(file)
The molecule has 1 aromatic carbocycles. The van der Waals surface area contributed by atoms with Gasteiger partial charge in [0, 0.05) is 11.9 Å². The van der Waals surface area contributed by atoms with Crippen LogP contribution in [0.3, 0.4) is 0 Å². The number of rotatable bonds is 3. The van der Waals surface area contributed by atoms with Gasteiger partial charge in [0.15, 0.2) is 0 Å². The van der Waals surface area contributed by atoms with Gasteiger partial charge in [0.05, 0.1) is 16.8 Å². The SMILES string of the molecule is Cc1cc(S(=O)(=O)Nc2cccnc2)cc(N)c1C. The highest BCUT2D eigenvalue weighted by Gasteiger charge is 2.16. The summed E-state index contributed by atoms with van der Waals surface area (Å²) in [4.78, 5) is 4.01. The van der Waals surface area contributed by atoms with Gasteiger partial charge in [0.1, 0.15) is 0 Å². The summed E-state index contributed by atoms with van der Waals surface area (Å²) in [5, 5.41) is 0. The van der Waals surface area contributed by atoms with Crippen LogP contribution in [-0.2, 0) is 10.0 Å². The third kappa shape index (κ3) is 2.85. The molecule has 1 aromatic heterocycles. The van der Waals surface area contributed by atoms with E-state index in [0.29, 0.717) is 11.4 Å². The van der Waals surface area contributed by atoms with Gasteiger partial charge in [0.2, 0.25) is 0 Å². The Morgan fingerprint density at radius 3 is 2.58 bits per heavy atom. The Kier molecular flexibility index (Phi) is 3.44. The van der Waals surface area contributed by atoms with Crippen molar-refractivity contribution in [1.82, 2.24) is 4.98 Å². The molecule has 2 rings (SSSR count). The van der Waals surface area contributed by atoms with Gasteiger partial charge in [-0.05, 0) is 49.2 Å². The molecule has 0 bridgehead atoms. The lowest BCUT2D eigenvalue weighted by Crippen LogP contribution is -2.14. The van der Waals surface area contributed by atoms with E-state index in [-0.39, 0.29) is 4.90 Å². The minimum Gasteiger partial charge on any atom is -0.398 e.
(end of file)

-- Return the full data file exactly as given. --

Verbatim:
The molecule has 1 aromatic carbocycles. The van der Waals surface area contributed by atoms with Gasteiger partial charge in [0, 0.05) is 11.9 Å². The van der Waals surface area contributed by atoms with Crippen LogP contribution in [0.3, 0.4) is 0 Å². The number of rotatable bonds is 3. The van der Waals surface area contributed by atoms with Gasteiger partial charge in [0.15, 0.2) is 0 Å². The van der Waals surface area contributed by atoms with Gasteiger partial charge in [0.05, 0.1) is 16.8 Å². The SMILES string of the molecule is Cc1cc(S(=O)(=O)Nc2cccnc2)cc(N)c1C. The highest BCUT2D eigenvalue weighted by Gasteiger charge is 2.16. The summed E-state index contributed by atoms with van der Waals surface area (Å²) in [4.78, 5) is 4.01. The van der Waals surface area contributed by atoms with Gasteiger partial charge in [0.1, 0.15) is 0 Å². The summed E-state index contributed by atoms with van der Waals surface area (Å²) in [5, 5.41) is 0. The van der Waals surface area contributed by atoms with Crippen LogP contribution in [-0.2, 0) is 10.0 Å². The third kappa shape index (κ3) is 2.85. The molecule has 1 aromatic heterocycles. The van der Waals surface area contributed by atoms with E-state index in [0.29, 0.717) is 11.4 Å². The van der Waals surface area contributed by atoms with Gasteiger partial charge in [0.2, 0.25) is 0 Å². The Morgan fingerprint density at radius 3 is 2.58 bits per heavy atom. The Kier molecular flexibility index (Phi) is 3.44. The van der Waals surface area contributed by atoms with Crippen molar-refractivity contribution in [1.82, 2.24) is 4.98 Å². The molecule has 2 rings (SSSR count). The van der Waals surface area contributed by atoms with Gasteiger partial charge in [-0.05, 0) is 49.2 Å². The molecule has 0 bridgehead atoms. The lowest BCUT2D eigenvalue weighted by Crippen LogP contribution is -2.14. The van der Waals surface area contributed by atoms with E-state index in [-0.39, 0.29) is 4.90 Å². The minimum Gasteiger partial charge on any atom is -0.398 e.